Right as the mom was about to leave with the girl, I said. “You have a very well-behaved girl. If you ever need a babysitter,” I jotted my number on the receipt, “Let me know.”

She thanked me and absently looked at her daughter. Maybe she will call. Maybe she won’t. But today I hope I made a difference.

L O V E/E V O L

By Christian Sopkowiak

“I love you. That’s all I said. Three words. I am telling you this because, well, you seem to listen. It was a bright day, and we had just walked out of the restaurant. It was our third date; even though she insists it was our second. Sitting together, just us two, doing nothing, counts as a date right? I mean, I like to think dating is that easy. It should be. But it isn’t. It has to be the most painful process of relationships. Stupid gestures, stupid clichés, and even worse: stupid people. I can’t say I have seen it all. Hell, at that moment, I was still pretty inexperienced. But hearing the stories told from others, it always makes me think the best part of love is that it’s just a little different with that person.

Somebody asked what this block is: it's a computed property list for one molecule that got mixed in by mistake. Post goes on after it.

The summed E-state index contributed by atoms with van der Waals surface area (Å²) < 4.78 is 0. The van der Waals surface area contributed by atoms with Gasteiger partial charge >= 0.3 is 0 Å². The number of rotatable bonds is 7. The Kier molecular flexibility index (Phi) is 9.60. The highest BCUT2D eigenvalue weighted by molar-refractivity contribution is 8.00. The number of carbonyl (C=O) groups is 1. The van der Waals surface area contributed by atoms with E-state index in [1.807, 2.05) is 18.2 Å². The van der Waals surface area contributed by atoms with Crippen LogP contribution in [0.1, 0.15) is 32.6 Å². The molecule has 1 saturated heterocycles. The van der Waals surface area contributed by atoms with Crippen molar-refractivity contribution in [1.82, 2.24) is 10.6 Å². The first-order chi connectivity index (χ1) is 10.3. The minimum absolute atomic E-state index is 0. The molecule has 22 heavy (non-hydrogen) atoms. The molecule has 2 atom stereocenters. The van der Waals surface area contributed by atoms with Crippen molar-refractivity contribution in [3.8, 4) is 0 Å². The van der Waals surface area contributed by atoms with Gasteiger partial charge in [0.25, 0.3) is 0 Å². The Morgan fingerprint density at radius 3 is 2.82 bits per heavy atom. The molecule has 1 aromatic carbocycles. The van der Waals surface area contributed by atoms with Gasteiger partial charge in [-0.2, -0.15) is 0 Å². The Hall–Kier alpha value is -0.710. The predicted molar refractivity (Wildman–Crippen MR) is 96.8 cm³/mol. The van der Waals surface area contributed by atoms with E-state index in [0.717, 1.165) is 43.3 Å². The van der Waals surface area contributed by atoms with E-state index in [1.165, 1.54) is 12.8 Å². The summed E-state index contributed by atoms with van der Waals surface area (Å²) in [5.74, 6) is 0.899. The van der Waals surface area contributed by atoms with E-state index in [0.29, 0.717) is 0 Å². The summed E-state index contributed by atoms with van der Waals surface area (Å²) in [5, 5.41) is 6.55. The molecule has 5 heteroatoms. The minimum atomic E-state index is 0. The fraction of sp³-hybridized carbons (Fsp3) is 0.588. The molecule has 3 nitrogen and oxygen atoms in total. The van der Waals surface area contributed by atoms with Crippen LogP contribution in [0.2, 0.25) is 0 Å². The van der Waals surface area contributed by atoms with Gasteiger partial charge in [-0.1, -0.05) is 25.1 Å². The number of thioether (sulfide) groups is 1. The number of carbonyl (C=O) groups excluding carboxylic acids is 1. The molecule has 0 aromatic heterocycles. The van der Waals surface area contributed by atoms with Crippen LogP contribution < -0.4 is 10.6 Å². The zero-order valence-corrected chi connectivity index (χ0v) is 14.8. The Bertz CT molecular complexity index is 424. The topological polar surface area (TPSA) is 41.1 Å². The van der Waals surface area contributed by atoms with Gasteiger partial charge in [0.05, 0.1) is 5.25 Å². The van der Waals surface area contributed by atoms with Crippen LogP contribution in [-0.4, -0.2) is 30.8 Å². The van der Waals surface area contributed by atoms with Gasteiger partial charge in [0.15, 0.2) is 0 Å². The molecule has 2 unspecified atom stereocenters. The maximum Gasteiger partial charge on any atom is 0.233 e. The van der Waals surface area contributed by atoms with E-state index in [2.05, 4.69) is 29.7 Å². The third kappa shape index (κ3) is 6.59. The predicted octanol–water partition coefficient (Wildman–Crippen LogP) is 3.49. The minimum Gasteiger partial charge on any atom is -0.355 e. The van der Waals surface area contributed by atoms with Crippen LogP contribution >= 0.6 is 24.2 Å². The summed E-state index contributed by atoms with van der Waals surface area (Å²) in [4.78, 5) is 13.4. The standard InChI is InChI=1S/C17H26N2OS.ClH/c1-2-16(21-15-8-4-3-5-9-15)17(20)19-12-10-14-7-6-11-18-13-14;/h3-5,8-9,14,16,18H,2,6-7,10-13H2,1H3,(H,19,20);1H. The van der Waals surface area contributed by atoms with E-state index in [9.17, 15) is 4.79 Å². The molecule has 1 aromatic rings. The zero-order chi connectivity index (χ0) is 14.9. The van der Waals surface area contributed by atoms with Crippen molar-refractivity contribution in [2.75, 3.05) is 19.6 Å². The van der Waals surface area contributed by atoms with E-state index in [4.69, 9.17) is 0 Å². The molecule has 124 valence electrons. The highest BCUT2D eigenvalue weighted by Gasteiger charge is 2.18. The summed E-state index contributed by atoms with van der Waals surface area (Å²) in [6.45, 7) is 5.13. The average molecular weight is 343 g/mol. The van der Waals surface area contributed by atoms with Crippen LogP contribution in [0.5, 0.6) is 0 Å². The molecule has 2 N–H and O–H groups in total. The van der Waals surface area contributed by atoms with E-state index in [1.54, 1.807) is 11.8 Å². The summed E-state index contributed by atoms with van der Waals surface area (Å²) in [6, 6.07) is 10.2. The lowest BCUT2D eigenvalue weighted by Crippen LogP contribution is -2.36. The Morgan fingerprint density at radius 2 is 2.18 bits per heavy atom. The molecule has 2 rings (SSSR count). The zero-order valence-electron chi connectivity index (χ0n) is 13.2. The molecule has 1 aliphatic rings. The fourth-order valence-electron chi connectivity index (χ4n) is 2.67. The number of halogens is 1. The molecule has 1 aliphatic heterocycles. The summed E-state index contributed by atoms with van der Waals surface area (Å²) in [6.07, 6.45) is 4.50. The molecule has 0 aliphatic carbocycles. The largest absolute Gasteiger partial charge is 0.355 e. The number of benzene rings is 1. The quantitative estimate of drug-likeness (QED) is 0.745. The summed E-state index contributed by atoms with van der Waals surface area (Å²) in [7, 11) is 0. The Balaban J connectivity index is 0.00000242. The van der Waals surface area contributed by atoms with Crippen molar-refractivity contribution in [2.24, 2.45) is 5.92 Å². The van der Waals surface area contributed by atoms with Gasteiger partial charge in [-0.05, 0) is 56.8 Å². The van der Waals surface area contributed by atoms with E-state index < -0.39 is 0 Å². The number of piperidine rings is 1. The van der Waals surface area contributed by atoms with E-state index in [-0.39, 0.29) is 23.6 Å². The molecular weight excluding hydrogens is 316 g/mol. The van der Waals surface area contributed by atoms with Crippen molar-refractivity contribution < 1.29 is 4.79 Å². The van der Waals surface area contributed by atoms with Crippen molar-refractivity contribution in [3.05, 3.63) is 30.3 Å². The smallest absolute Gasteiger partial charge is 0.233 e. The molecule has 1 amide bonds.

See, I could go on a date with a girl, enjoy myself, and call her up again. We could go out for a while, eventually begin to distance, and then go our separate ways. That’s most of the stories I’ve heard and stories I’ve lived. But I have also heard stories of true love. Of the way you meet and something clicks. You immediately enjoy each other. You smile when they are around. You wish you could see them everyday, and sometimes you do. But most of all, you want them to be happy. And that something that clicks, why I cant explain it. The spark in love cannot be defined, only felt. And I have felt that only once in my life, and I told her I loved her a week after I met her. Anyways, back to that story. So she stared at me, pursing her lips, and trying to get the hell out of there. But I stood up for my feelings; I didn’t let her think too much. I told her that I have never seen someone so beautiful, someone so smart, someone so thoughtful, and someone so driven in my life. I told her why I loved her, how she laughs when I make bad jokes. Or how she smiles at me while I talk to my friends. Or how she couldn’t stop from twisting her hair when we sat across from each other that night. Or how she always giggles when she smiles. I loved her. She smiled at me after I was done. She kissed me on the cheek and left.